Toyota is looking into ways for us to keep our beloved manual transmissions, while still meeting the ever-more-stringent fuel efficiency and emissions demands of the future. That's great! The slightly puzzling thing, though, is that the automaker's newest idea isn't really all that new.
, Andrew Krok discovered In short, the envisioned electronic device would allow traditional manual-transmission vehicles to automatically slip into neutral to coast down hills, without driver input. The system would also prevent the driver from accidentally shifting into a gear that could lead to engine damage—say, a high-RPM inadvertent downshift from 5th to 2nd.
As Krok points out, the automatic neutral engagement could go a long way toward keeping manual transmissions around in future vehicles. With the car selecting neutral on its own for downhill coasting, engineers could incorporate the auto-stop-start systems currently found in many automatic vehicles. It could also allow for autonomous braking systems: The car could shift itself into neutral in a panic stop, thereby not stalling out.
As with most patents, the exact methods of how the system would accomplish these tasks aren't abundantly clear. And there's nothing to indicate that Toyota plans on including this technology in future production cars. Corporations frequently patent new ideas preemptively, just in case there's a use for it somewhere down the road. Our hunch is that this is just such a preemptive patent.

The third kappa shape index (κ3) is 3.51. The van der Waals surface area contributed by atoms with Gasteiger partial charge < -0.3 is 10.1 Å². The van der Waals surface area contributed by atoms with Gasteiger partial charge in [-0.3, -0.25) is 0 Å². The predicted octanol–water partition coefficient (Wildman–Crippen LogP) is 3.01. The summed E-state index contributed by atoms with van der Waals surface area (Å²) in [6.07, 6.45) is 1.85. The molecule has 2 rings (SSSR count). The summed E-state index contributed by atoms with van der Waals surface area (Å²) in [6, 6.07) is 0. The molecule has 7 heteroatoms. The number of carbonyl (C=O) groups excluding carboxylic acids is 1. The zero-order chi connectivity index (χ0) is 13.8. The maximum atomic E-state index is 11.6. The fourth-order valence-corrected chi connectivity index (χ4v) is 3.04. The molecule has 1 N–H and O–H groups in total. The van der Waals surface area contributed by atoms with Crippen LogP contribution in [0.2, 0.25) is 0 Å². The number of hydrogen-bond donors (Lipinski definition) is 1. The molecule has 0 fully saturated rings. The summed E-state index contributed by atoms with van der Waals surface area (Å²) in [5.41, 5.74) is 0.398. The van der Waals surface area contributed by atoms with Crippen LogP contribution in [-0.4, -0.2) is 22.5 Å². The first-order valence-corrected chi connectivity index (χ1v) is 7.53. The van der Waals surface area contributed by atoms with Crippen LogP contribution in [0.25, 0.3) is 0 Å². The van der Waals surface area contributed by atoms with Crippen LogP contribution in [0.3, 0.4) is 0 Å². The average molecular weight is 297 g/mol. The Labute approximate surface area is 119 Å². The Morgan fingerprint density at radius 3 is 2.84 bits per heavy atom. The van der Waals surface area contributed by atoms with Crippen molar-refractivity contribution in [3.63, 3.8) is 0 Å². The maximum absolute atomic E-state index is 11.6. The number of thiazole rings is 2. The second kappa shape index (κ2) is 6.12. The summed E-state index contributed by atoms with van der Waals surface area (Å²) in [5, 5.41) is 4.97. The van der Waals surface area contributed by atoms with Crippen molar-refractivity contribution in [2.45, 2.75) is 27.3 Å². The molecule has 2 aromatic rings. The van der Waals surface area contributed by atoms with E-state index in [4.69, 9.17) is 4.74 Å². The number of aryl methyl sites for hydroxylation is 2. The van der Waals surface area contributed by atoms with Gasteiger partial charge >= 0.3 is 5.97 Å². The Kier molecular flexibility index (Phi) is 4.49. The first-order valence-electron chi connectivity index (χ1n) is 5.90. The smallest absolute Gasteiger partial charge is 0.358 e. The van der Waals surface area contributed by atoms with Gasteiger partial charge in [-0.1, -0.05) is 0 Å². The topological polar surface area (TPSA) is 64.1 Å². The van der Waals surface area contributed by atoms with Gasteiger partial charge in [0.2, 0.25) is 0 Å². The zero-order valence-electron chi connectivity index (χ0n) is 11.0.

But there's a kind of funny parallel here, and it has to do with old 1960s Saabs. Because a manual transmission that pops itself into neutral to save fuel by coasting down hills sounds a lot like the freewheel mechanism used in the Saab 93 (introduced in 1956) and the 96 that followed (of which a 1967 model is shown above).
See, early Saabs used two-stroke engines, where oil was mixed with the fuel and there was no separate engine lubrication system. At part- or full-throttle, these engines ingest enough oil-laden fuel to adequately lubricate the pistons, but at closed throttle—say, if you were engine-braking down a hill—the engine could be dangerously starved of lubrication.
Saab rectified this with a freewheel mechanism that let the wheels spin faster than the engine on downhills. So you'd coast along with the engine idling, minimizing the motor's lubrication demands while still maintaining your road speed. Other cars as far back as the 1930s used similar freewheel systems, either to reduce engine stress or to save fuel, but the Saab two-stroke system is the one we're most familiar with—and likely the most widespread application, given that Saab mass-produced two-stroke cars until 1980.
Of course, Toyota's high-tech idea isn't directly comparable to the simple freewheel found in old Saabs, and it's engineered to solve a whole spate of problems that the Swedish designers of the 1950s and 60s never had to consider. But it just goes to show that, in this great big world of automotive engineering, what goes around comes around. And sometimes, it comes around freewheeling.